Being the ‘neighbour by choice’ of the communities living in and around its project sites, is the most keenly pursued goal that the Tata Power Company has set for itself. And every unit in this camp, irrespective of scale and size, is equally motivated on this front. But the impact of the work done by Coastal Gujarat Power Limited (CGPL), a wholly owned subsidiary of Tata Power Company, still deserves a special mention.
Tragadi Bunder is temporary hemlet tucked away in the vast contours of coastal Kutch in Gujarat. For the past few years it has provided shelter, albeit a temporary one, to the few hundred migrant fisherfolk who spend the entire fishing season, about eight months in a year. It’s been a bitter battle as the living conditions in Tragadi are hostile –plagued by bare minimum amenities The most disturbing drawback being shortage in supply of clean drinking water.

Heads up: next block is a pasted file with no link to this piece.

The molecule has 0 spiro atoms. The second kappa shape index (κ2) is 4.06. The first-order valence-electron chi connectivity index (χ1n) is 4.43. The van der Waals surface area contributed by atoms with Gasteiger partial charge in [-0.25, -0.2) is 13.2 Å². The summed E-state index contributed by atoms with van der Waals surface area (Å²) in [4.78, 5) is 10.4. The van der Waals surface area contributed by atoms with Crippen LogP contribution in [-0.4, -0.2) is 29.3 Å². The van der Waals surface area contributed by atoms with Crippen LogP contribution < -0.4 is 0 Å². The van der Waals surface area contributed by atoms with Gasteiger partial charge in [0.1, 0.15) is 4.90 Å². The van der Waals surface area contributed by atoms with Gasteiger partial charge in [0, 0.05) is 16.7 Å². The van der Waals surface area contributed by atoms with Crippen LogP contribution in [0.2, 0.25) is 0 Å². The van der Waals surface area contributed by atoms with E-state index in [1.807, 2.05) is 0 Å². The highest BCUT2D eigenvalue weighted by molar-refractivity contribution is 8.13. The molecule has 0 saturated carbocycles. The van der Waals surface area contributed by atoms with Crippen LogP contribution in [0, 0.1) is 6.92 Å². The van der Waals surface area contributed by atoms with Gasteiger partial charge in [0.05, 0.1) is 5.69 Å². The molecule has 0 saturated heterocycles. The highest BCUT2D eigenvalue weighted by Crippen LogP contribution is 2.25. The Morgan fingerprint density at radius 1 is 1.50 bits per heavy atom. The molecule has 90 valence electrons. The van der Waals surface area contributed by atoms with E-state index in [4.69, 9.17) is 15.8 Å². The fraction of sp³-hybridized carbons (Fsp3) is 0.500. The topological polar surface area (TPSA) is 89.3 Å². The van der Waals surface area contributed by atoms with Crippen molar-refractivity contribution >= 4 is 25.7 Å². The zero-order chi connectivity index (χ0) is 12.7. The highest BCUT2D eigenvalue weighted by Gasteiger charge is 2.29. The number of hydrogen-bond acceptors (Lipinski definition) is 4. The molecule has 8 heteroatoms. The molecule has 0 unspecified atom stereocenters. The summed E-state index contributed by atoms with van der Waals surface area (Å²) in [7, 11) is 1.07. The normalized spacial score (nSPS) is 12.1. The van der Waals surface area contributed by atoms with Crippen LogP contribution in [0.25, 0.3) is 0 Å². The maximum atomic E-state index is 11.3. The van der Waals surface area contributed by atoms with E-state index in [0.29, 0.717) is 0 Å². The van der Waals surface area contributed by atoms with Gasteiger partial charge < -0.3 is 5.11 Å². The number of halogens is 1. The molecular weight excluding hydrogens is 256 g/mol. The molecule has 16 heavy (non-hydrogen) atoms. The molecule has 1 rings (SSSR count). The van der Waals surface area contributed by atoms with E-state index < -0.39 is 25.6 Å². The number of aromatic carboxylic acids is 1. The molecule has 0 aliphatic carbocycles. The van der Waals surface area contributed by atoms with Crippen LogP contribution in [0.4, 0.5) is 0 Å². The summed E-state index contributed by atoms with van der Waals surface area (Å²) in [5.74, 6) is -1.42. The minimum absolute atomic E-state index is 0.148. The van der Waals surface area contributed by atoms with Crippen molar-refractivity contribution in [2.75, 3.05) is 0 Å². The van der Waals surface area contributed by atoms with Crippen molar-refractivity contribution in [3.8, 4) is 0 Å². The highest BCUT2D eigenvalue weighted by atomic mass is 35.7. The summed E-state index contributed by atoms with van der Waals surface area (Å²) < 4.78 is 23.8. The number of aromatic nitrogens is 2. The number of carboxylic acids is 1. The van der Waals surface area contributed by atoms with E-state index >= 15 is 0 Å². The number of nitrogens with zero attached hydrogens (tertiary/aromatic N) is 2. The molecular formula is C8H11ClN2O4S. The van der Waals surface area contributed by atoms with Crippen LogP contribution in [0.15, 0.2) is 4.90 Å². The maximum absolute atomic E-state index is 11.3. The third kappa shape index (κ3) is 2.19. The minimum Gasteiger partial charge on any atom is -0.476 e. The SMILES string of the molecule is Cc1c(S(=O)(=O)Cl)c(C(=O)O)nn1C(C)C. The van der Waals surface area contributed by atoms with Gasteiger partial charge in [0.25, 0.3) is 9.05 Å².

The Tragadi bunder dwellers use ground water wells as the main source of drinking water. Most of these wells are shallow and are turning saline due to their proximity to sea water. As if this was not enough, an abundance of Total Dissolved Solids (TDS) has been identified in the water here. Little surprise, therefore, that there is a high incidence of water borne diseases in the region.
However, gusts of fresh air, ushering in sweeping changes, have been blowing in this region, ever since CGPL identified this area as the site for its ambitious project the 4000 MW Ultra Mega Power Plant. This year, under CGPL’s watch, water was delivered inside the temporary hemlet, almost at the doorstep of Tragadi bunder’s temporary householders.
CGPL has built three large storage tanks with carrying capacity of about 5000 litres each inside the village. A 15,000 litres tanker is sent across every day to refill the tanks which cater the water need of the families of transient fishing families. The water is shared among 92 families,.
So the parched village and its people are being re-energised. Time to unveil the next level of activities with partner CGPL? A long-term strategy, perhaps, to build a team of water managers, savvy enough to lay the foundation of a water-secure temporary hemlet.
Source: Reflections Annual Report